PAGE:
Diffusion neuro-MRI has benefited significantly from sophisticated pre-processing procedures aimed at improving image quality and diagnostic. In this work, diffusion-weighted imaging (DWI) was used with artifact correction and the apparent diffusion coefficient (ADC) was quantified to investigate fetal brain development. The DWI protocol was designed in order to limit the acquisition time and to estimate ADC without perfusion bias. The ADC in normal fetal brains was compared to cases with isolated ventriculomegaly (VM), a common fetal disease whose DWI studies are still scarce. DWI was performed in 58 singleton fetuses (Gestational age (GA) range: 19–38w) at 1.5T. In 31 cases, VM was diagnosed on ultrasound. DW-Spin Echo EPI with b-values = 50, 200, 700 s/mm2 along three orthogonal axes was used. All images were corrected for noise, Gibbs-ringing, and motion artifacts. The signal-to-noise ratio (SNR) was calculated and the ADC was measured with a linear least-squared algorithm. A multi-way ANOVA was used to evaluate differences in ADC between normal and VM cases and between second and third trimester in different brain regions. Correlation between ADC and GA was assessed with linear and quadratic regression analysis. Noise and artifact correction considerably increased SNR and the goodness-of-fit. ADC measurements were significantly different between second and third trimester in centrum semiovale, frontal white matter, thalamus, cerebellum and pons of both normal and VM brains (p ≤ 0.03). ADC values were significantly different between normal and VM in centrum semiovale and frontal white matter (p ≤ 0.02). ADC values in centrum semiovale, thalamus, cerebellum and pons linearly decreased with GA both in normal and VM brains, while a quadratic relation with GA was found in basal ganglia and occipital white matter of normal brains and in frontal white matter of VM (p ≤ 0.02). ADC values in all fetal brain regions were lower than those reported in literature where DWI with b = 0 was performed. Conversely, they were in agreement with the results of other authors who measured perfusion and diffusion contributions separately. By optimizing our DWI protocol we achieved an unbiased quantification of brain ADC in reasonable scan time. Our findings suggested that ADC can be a useful biomarker of brain abnormalities associated with VM.

Apparent diffusion coefficient assessment of brain development in normal fetuses and ventriculomegaly / Di Trani, M. G.; Manganaro, L.; Antonelli, A.; Guerreri, M.; De Feo, R.; Catalano, C.; Capuani, S.. - In: FRONTIERS IN PHYSICS. - ISSN 2296-424X. - 7:(2019), pp. 1-9. [10.3389/fphy.2019.00160]

Apparent diffusion coefficient assessment of brain development in normal fetuses and ventriculomegaly

Di Trani M. G.
Primo
;
Manganaro L.
Secondo
;
Antonelli A.;Guerreri M.;De Feo R.;Catalano C.
Penultimo
;
Capuani S.
Ultimo
2019

Abstract

Diffusion neuro-MRI has benefited significantly from sophisticated pre-processing procedures aimed at improving image quality and diagnostic. In this work, diffusion-weighted imaging (DWI) was used with artifact correction and the apparent diffusion coefficient (ADC) was quantified to investigate fetal brain development. The DWI protocol was designed in order to limit the acquisition time and to estimate ADC without perfusion bias. The ADC in normal fetal brains was compared to cases with isolated ventriculomegaly (VM), a common fetal disease whose DWI studies are still scarce. DWI was performed in 58 singleton fetuses (Gestational age (GA) range: 19–38w) at 1.5T. In 31 cases, VM was diagnosed on ultrasound. DW-Spin Echo EPI with b-values = 50, 200, 700 s/mm2 along three orthogonal axes was used. All images were corrected for noise, Gibbs-ringing, and motion artifacts. The signal-to-noise ratio (SNR) was calculated and the ADC was measured with a linear least-squared algorithm. A multi-way ANOVA was used to evaluate differences in ADC between normal and VM cases and between second and third trimester in different brain regions. Correlation between ADC and GA was assessed with linear and quadratic regression analysis. Noise and artifact correction considerably increased SNR and the goodness-of-fit. ADC measurements were significantly different between second and third trimester in centrum semiovale, frontal white matter, thalamus, cerebellum and pons of both normal and VM brains (p ≤ 0.03). ADC values were significantly different between normal and VM in centrum semiovale and frontal white matter (p ≤ 0.02). ADC values in centrum semiovale, thalamus, cerebellum and pons linearly decreased with GA both in normal and VM brains, while a quadratic relation with GA was found in basal ganglia and occipital white matter of normal brains and in frontal white matter of VM (p ≤ 0.02). ADC values in all fetal brain regions were lower than those reported in literature where DWI with b = 0 was performed. Conversely, they were in agreement with the results of other authors who measured perfusion and diffusion contributions separately. By optimizing our DWI protocol we achieved an unbiased quantification of brain ADC in reasonable scan time. Our findings suggested that ADC can be a useful biomarker of brain abnormalities associated with VM.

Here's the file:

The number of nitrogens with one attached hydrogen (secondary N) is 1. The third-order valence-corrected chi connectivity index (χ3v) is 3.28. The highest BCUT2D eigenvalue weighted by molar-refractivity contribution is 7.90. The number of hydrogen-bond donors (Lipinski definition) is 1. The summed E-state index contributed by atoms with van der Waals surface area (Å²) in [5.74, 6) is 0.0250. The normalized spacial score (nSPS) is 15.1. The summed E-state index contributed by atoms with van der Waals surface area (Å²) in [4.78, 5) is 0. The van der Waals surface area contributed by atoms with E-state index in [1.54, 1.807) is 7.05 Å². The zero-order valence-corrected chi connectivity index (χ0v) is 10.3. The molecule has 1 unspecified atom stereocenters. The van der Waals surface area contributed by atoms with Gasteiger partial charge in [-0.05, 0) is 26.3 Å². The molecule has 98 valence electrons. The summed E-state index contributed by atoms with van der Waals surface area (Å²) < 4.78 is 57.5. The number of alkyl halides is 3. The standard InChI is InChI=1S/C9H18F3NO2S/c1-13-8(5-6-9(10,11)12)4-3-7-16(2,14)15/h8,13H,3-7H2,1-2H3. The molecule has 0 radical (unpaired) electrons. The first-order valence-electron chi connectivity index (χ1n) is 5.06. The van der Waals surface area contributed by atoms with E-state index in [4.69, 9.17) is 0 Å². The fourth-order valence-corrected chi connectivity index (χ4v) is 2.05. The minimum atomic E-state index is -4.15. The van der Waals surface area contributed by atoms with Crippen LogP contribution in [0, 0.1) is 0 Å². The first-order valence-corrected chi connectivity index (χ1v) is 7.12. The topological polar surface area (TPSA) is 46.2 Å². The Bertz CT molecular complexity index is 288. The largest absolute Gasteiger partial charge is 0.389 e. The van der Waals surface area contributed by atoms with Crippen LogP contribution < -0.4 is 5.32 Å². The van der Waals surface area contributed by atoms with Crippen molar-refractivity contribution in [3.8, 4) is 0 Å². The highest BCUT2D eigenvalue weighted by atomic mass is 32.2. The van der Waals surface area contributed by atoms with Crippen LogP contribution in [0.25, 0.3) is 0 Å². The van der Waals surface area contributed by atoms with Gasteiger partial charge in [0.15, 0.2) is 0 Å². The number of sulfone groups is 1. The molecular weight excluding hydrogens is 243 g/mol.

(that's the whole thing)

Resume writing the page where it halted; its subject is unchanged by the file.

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Utilizza questo identificativo per citare o creare un link a questo documento: https://hdl.handle.net/11573/1336536
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